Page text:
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Research

Facts on Breast Cancer Among Latina/Hispanic Women
 

  1. The Hispanic population is the fastest growing major demographic in the United States, and Latina women are more likely to have lower participation rates in cancer screening and other prevention programs[1]
     
  2. In a nationally representative sample of Hispanics, those from Mexico, Central America, and South America were less likely to receive cancer screenings relative to other Hispanic subgroups [2]
     
  3. Latinas have higher breast cancer mortality than non-Latina white women due to lower screening rates and limitations in access to timely care due to socioeconomic factors [3]
     
  4. After diagnosis of cancer amongst Latina patients, systemic therapy is the single treatment modality with the greatest potential to reduce survival disparities [4]
     
  5. Latinas have been noted to have fewer consultations with medical oncologists, receive less aggressive chemotherapy regimens, be more likely to discontinue chemotherapy than whites, and be less likely to have endocrine therapy prescribed than white women [5]
     
  6. Latina immigrants who lack English skills are less likely to receive the care and medical information that they need, especially after entering the health care system and experiencing barriers that lead to miscommunication which limit their ability to make treatment decisions [6]
     
  7. Often times Latinas have low knowledge and self-efficacy in the context of cancer, and it leads them to have misconceptions or negative expectations regarding chemotherapy [7]
     
  8. The reduction of systemic barriers such as access to health care and transportation can facilitate early detection of breast cancer among Latinas [8]
     
  9. Embarrassment is often times a strong barrier for participants because they do not want to show their breasts in medical or intimate contexts [9]
     
  10. Most Latina women do not perceive doctors as trustworthy gatekeepers of health information [10]
     
  11. Latina women need to have confianza, simpatia, respeto, and personalismo with their health care providers in order to establish trust [11]
     
  12. Health disparities pertaining to breast cancer arise from the institutional, psychosocial, and cultural contexts in which Latinas are diagnosed [12]
     
  13. Latinas experience a 5-year survivorship rate of 76% due to being detected at a later stage, having treatment delays, and lower quality of care [13]
     
  14. A number of negative posttreatment effects, including fatigue, depression, and strained work and spousal relationships appear greater among Latina survivors compared to white women [14]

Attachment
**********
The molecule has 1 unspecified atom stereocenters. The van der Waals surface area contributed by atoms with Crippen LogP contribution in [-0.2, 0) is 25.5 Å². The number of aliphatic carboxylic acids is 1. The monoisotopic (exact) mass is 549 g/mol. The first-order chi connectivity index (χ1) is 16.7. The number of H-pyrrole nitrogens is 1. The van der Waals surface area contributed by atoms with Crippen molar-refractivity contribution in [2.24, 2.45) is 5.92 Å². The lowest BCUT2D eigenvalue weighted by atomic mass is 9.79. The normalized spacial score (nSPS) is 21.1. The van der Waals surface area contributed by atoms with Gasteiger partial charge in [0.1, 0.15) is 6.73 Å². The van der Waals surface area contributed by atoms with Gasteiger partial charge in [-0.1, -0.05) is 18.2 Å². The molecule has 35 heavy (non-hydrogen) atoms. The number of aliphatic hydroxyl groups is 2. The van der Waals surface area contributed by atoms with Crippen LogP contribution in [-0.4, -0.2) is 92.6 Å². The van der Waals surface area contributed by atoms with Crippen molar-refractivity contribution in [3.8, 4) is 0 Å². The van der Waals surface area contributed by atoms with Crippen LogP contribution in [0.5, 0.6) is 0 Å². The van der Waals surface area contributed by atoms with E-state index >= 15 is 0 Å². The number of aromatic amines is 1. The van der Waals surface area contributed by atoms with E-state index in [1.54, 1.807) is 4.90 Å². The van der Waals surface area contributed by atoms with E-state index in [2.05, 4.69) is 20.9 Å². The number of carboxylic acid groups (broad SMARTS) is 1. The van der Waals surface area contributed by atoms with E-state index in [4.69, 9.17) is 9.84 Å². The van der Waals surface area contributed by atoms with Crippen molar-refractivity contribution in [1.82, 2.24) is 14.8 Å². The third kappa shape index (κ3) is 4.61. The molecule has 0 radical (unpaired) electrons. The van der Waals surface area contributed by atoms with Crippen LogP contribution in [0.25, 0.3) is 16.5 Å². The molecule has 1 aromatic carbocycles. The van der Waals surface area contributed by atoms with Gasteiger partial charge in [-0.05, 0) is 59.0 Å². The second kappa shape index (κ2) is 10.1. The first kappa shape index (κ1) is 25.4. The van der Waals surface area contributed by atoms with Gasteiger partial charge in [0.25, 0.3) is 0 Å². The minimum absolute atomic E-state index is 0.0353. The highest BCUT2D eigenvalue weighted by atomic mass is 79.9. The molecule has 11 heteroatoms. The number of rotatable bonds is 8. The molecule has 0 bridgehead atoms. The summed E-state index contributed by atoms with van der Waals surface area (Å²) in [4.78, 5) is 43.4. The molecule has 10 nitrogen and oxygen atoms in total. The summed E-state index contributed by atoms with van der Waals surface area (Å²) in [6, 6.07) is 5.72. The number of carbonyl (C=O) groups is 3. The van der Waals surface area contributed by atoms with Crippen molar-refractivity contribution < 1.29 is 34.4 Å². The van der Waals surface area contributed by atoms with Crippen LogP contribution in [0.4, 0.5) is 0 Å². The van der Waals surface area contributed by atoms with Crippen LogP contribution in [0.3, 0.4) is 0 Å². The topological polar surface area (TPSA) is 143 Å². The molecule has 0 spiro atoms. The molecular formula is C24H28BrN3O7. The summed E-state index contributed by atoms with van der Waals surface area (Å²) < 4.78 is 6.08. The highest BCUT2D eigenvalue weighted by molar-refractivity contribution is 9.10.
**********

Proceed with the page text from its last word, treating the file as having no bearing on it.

15. Among Latina women, the word “cancer” is equated with death in their home countries [15]
     
  16. Some Latina women reported feelings of shame and secrecy related to their breast cancer and/or sexual functioning-feelings that at times extended to partners of patients, perhaps in part due to Latino machismo [16]

References

Buki, L. P., Garcés, D. M., Hinestrosa, M., Kogan, L., Carrillo, I. Y., & French, B. (2008). Latina breast cancer survivors' lived experiences: diagnosis, treatment, and beyond. Cultural diversity and ethnic minority psychology14(2), 163.

Haile, R. W., John, E. M., Levine, A. J., Cortessis, V. K., Unger, J. B., Gonzales, M., ... & Bernstein, J. L. (2012). A review of cancer in US Hispanic populations. Cancer Prevention Research5(2), 150-163.

Lopez-Class, Maria, et al. "Quality of life among immigrant Latina breast cancer survivors: realities of culture and enhancing cancer care." Journal of Cancer Education 26.4 (2011): 724-733.

Sheppard, Vanessa B., et al. "Latina a LatinaSM: developing a breast cancer decision support intervention." Psycho‐Oncology17.4 (2008): 383-391.


[2] Haile, R. W., John, E. M., Levine, A. J., Cortessis, V. K., Unger, J. B., Gonzales, M., ... & Bernstein, J. L. (2012). A review of cancer in US Hispanic populations. Cancer Prevention Research5(2), 150-163.

[3] Sheppard, Vanessa B., et al. "Latina a LatinaSM: developing a breast cancer decision support intervention." Psycho‐Oncology17.4 (2008): 383-391.

[4] IBID

[5] IBID

[6] IBID

[7] IBID

[8]Buki, L. P., Garcés, D. M., Hinestrosa, M., Kogan, L., Carrillo, I. Y., & French, B. (2008). Latina breast cancer survivors' lived experiences: diagnosis, treatment, and beyond. Cultural diversity and ethnic minority psychology14(2), 163.

[9] IBID

[10] IBID

[11] IBID

[12] IBID

[13] IBID

[14]Lopez-Class, Maria, et al. "Quality of life among immigrant Latina breast cancer survivors: realities of culture and enhancing cancer care." Journal of Cancer Education 26.4 (2011): 724-733.

[15] IBID

[16] IBID

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